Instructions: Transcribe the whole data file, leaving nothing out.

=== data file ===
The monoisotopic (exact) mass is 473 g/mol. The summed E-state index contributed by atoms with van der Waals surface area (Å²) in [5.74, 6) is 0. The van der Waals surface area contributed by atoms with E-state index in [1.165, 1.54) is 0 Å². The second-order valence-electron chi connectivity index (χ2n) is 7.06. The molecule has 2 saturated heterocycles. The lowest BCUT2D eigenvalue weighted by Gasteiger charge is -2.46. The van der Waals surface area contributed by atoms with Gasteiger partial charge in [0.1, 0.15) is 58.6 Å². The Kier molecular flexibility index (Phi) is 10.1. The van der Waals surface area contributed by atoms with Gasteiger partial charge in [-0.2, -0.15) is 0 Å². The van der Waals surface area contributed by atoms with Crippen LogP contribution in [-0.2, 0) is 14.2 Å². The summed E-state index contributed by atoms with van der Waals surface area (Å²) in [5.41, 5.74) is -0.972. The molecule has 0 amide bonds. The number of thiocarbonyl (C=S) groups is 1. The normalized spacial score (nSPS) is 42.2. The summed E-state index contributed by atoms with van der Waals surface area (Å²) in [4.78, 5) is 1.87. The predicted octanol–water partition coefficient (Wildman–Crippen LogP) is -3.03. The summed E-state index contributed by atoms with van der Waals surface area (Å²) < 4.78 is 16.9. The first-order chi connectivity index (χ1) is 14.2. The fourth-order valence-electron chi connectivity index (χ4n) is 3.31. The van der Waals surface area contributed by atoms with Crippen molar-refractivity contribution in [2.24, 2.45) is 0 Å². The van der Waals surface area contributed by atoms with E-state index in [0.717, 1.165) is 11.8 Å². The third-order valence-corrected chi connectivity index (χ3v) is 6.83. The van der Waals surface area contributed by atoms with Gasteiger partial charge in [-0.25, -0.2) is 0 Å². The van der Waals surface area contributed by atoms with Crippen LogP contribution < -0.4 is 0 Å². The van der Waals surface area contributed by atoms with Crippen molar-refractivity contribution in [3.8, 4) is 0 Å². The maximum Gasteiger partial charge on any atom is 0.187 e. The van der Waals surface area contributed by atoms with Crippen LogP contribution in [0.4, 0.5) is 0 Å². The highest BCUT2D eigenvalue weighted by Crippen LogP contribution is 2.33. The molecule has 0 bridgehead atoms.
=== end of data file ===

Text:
The monoisotopic (exact) mass is 473 g/mol. The summed E-state index contributed by atoms with van der Waals surface area (Å²) in [5.74, 6) is 0. The van der Waals surface area contributed by atoms with E-state index in [1.165, 1.54) is 0 Å². The second-order valence-electron chi connectivity index (χ2n) is 7.06. The molecule has 2 saturated heterocycles. The lowest BCUT2D eigenvalue weighted by Gasteiger charge is -2.46. The van der Waals surface area contributed by atoms with Gasteiger partial charge in [0.1, 0.15) is 58.6 Å². The Kier molecular flexibility index (Phi) is 10.1. The van der Waals surface area contributed by atoms with Gasteiger partial charge in [-0.2, -0.15) is 0 Å². The van der Waals surface area contributed by atoms with Crippen LogP contribution in [-0.2, 0) is 14.2 Å². The summed E-state index contributed by atoms with van der Waals surface area (Å²) in [5.41, 5.74) is -0.972. The molecule has 0 amide bonds. The number of thiocarbonyl (C=S) groups is 1. The normalized spacial score (nSPS) is 42.2. The summed E-state index contributed by atoms with van der Waals surface area (Å²) in [4.78, 5) is 1.87. The predicted octanol–water partition coefficient (Wildman–Crippen LogP) is -3.03. The summed E-state index contributed by atoms with van der Waals surface area (Å²) < 4.78 is 16.9. The first-order chi connectivity index (χ1) is 14.2. The fourth-order valence-electron chi connectivity index (χ4n) is 3.31. The van der Waals surface area contributed by atoms with Crippen molar-refractivity contribution in [2.24, 2.45) is 0 Å². The van der Waals surface area contributed by atoms with E-state index in [0.717, 1.165) is 11.8 Å². The third-order valence-corrected chi connectivity index (χ3v) is 6.83. The van der Waals surface area contributed by atoms with Gasteiger partial charge in [-0.25, -0.2) is 0 Å². The van der Waals surface area contributed by atoms with Crippen LogP contribution < -0.4 is 0 Å². The van der Waals surface area contributed by atoms with Crippen molar-refractivity contribution in [3.8, 4) is 0 Å². The maximum Gasteiger partial charge on any atom is 0.187 e. The van der Waals surface area contributed by atoms with Crippen LogP contribution in [0.4, 0.5) is 0 Å². The highest BCUT2D eigenvalue weighted by Crippen LogP contribution is 2.33. The molecule has 0 bridgehead atoms.